Page last updated at 08:46 GMT, Friday, 27 November 2009

Mein Kampf a hit on Dhaka streets

By Alastair Lawson
BBC News, Dhaka

Mabul with the book
Mabul generally sells six copies of the book in a day

Booksellers touting their wares amid the heavy traffic in the Bangladeshi capital, Dhaka, have discovered an unusual best-seller.

Adolf Hitler's autobiography manifesto Mein Kampf is selling as well as Dan Brown's latest novel, The Lost Symbol.

The street vendors in Dhaka are found at every major road junction and intersection.

Most of the sellers are young boys and many compete with beggars to attract the attention of motorists.

Last week, Mein Kampf did unusually well because many bought the book to give it away as an Eid present.

'All the rage'

Mabul, 15, is among many boys who risk the chaos of Dhaka's roads to earn a living selling pirated copies of popular paperbacks.

Among his offerings are The Audacity of Hope by Barack Obama, the 9/11 Commission Report - Omissions and Distortions by David Ray Griffin, The God of Small Things by Arundhati Roy and copies of Mein Kampf (volumes one and two).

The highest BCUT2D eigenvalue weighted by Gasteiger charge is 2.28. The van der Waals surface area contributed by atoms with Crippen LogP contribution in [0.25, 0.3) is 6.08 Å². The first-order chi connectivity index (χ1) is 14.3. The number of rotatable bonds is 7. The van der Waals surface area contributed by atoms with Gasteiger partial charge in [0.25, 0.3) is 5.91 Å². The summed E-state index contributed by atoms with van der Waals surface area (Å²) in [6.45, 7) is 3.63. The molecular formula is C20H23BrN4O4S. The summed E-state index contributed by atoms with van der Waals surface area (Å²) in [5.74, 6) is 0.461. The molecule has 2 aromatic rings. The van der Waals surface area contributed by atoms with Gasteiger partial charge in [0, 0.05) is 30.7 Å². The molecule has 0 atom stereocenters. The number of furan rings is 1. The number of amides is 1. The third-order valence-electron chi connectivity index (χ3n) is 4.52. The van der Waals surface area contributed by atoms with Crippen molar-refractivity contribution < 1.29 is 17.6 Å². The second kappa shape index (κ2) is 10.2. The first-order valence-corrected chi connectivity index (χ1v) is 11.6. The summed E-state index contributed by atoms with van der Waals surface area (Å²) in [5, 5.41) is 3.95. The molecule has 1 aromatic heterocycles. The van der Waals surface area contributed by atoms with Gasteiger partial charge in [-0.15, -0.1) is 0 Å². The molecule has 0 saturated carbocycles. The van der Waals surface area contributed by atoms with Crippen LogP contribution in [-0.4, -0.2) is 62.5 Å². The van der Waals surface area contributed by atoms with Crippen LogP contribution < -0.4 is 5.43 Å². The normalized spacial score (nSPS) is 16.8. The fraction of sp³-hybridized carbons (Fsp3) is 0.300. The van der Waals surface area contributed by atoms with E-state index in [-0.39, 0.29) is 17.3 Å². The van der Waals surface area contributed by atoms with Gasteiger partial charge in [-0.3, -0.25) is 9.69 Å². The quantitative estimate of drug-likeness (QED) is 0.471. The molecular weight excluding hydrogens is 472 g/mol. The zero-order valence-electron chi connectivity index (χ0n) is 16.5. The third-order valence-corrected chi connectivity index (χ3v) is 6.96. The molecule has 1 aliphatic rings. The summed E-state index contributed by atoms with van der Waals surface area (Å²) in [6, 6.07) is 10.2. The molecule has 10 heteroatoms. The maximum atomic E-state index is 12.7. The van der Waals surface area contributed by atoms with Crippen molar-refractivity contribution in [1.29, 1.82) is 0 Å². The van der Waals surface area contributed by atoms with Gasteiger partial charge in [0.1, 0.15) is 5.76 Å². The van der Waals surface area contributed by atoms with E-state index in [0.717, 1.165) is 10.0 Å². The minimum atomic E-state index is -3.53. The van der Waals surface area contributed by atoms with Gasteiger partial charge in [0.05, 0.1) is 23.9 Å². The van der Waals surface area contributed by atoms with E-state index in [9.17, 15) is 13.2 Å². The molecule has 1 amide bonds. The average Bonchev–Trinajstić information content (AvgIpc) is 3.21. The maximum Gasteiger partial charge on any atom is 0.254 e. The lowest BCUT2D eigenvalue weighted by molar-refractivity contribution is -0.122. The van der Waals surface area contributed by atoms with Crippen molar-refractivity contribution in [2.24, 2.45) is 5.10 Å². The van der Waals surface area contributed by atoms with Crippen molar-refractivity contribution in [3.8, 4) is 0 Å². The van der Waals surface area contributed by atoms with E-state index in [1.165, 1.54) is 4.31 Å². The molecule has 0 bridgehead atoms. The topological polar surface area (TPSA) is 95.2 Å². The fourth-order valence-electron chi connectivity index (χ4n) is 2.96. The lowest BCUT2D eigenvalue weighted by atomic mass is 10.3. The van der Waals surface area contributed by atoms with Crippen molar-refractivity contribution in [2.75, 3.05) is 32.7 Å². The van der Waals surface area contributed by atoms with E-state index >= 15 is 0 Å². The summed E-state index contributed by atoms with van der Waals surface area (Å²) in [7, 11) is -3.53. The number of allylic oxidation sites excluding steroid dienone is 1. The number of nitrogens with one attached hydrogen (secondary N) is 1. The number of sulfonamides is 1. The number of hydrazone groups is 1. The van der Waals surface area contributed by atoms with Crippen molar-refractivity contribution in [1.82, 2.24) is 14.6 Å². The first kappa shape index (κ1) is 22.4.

"For some reason Hitler's book is all the rage among educated people - on a typical day I can sell as many as five or six," Mabul told the BBC.

Hitler is not as popular as Dan Brown or Amartya Sen among Dhaka's motorists and their passengers, but there is a constant demand for his book.

"I think it's because many people have seen Hitler in films and want to know more about him."

Mabul earns up to 1,000 taka ($8) a day in his job, usually working eight hours a day for six days a week.

He says that the best time to sell books is when traffic is at its heaviest, in the morning and evening rush hours.

When it is gridlocked, some people appear to buy his books because they are bored and there is nothing else to do.

Career path

Nearly all the books Mabul sells are photocopies of books he has bought from dealers - and in some cases the photocopying is not of the highest quality.

The maps in his Lonely Planet guide to Bangladesh, for example, are difficult to read and of poor quality.

Yet despite the dubious legality of his career path, Mabul and his friend Aminul - who has the use of only one arm - typify the entrepreneurial spirit for which many Bangladeshis are renowned.

"If I didn't do this job I would have no income - it's as simple as that," said Aminul, as he proffers a copy of Monica Ali's latest novel.

"It's not easy being disabled and selling books in a Dhaka traffic jam. Several times we come close to getting run over."

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